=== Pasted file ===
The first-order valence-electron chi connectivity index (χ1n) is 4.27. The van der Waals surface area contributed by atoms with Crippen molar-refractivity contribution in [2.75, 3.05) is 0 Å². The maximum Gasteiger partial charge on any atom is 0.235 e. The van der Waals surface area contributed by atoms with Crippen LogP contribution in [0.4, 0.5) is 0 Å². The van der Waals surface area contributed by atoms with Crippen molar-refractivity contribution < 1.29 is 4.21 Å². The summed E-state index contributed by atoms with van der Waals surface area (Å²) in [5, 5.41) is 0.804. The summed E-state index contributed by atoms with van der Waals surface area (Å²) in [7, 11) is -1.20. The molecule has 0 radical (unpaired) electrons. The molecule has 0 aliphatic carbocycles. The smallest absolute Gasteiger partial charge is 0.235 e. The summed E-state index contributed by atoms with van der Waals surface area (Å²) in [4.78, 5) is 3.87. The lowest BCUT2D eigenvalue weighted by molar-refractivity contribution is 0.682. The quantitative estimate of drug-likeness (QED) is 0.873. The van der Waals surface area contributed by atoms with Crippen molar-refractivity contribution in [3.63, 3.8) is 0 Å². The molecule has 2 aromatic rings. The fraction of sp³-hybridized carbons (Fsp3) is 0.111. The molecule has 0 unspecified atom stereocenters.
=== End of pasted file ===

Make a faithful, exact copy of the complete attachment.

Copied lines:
The first-order valence-electron chi connectivity index (χ1n) is 4.27. The van der Waals surface area contributed by atoms with Crippen molar-refractivity contribution in [2.75, 3.05) is 0 Å². The maximum Gasteiger partial charge on any atom is 0.235 e. The van der Waals surface area contributed by atoms with Crippen LogP contribution in [0.4, 0.5) is 0 Å². The van der Waals surface area contributed by atoms with Crippen molar-refractivity contribution < 1.29 is 4.21 Å². The summed E-state index contributed by atoms with van der Waals surface area (Å²) in [5, 5.41) is 0.804. The summed E-state index contributed by atoms with van der Waals surface area (Å²) in [7, 11) is -1.20. The molecule has 0 radical (unpaired) electrons. The molecule has 0 aliphatic carbocycles. The smallest absolute Gasteiger partial charge is 0.235 e. The summed E-state index contributed by atoms with van der Waals surface area (Å²) in [4.78, 5) is 3.87. The lowest BCUT2D eigenvalue weighted by molar-refractivity contribution is 0.682. The quantitative estimate of drug-likeness (QED) is 0.873. The van der Waals surface area contributed by atoms with Crippen molar-refractivity contribution in [3.63, 3.8) is 0 Å². The molecule has 2 aromatic rings. The fraction of sp³-hybridized carbons (Fsp3) is 0.111. The molecule has 0 unspecified atom stereocenters.